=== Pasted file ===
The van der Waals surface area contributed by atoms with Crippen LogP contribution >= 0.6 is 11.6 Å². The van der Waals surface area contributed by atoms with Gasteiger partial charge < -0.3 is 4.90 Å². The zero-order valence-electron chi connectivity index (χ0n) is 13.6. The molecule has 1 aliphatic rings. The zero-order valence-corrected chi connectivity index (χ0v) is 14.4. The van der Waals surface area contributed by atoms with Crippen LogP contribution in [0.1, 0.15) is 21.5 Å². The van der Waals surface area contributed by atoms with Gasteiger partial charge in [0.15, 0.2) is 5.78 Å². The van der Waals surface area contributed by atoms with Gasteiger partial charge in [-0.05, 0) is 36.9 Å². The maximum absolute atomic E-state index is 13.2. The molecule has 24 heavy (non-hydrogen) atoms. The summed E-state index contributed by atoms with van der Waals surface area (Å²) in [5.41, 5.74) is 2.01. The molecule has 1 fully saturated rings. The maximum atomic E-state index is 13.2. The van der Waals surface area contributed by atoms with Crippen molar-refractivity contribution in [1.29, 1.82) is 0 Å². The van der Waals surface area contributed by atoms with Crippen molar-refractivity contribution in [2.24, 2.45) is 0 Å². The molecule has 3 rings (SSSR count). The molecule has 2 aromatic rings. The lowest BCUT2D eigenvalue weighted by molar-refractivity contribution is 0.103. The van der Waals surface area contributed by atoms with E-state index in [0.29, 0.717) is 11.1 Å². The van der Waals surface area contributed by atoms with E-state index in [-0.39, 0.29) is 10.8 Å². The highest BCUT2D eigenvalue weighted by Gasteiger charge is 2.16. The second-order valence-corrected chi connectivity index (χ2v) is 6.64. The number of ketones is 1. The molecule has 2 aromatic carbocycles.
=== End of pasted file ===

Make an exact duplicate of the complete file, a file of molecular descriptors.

The van der Waals surface area contributed by atoms with Crippen LogP contribution >= 0.6 is 11.6 Å². The van der Waals surface area contributed by atoms with Gasteiger partial charge < -0.3 is 4.90 Å². The zero-order valence-electron chi connectivity index (χ0n) is 13.6. The molecule has 1 aliphatic rings. The zero-order valence-corrected chi connectivity index (χ0v) is 14.4. The van der Waals surface area contributed by atoms with Crippen LogP contribution in [0.1, 0.15) is 21.5 Å². The van der Waals surface area contributed by atoms with Gasteiger partial charge in [0.15, 0.2) is 5.78 Å². The van der Waals surface area contributed by atoms with Gasteiger partial charge in [-0.05, 0) is 36.9 Å². The maximum absolute atomic E-state index is 13.2. The molecule has 24 heavy (non-hydrogen) atoms. The summed E-state index contributed by atoms with van der Waals surface area (Å²) in [5.41, 5.74) is 2.01. The molecule has 1 fully saturated rings. The maximum atomic E-state index is 13.2. The van der Waals surface area contributed by atoms with Crippen molar-refractivity contribution in [1.29, 1.82) is 0 Å². The van der Waals surface area contributed by atoms with Crippen molar-refractivity contribution in [2.24, 2.45) is 0 Å². The molecule has 3 rings (SSSR count). The molecule has 2 aromatic rings. The lowest BCUT2D eigenvalue weighted by molar-refractivity contribution is 0.103. The van der Waals surface area contributed by atoms with E-state index in [0.29, 0.717) is 11.1 Å². The van der Waals surface area contributed by atoms with E-state index in [-0.39, 0.29) is 10.8 Å². The highest BCUT2D eigenvalue weighted by Gasteiger charge is 2.16. The second-order valence-corrected chi connectivity index (χ2v) is 6.64. The number of ketones is 1. The molecule has 2 aromatic carbocycles.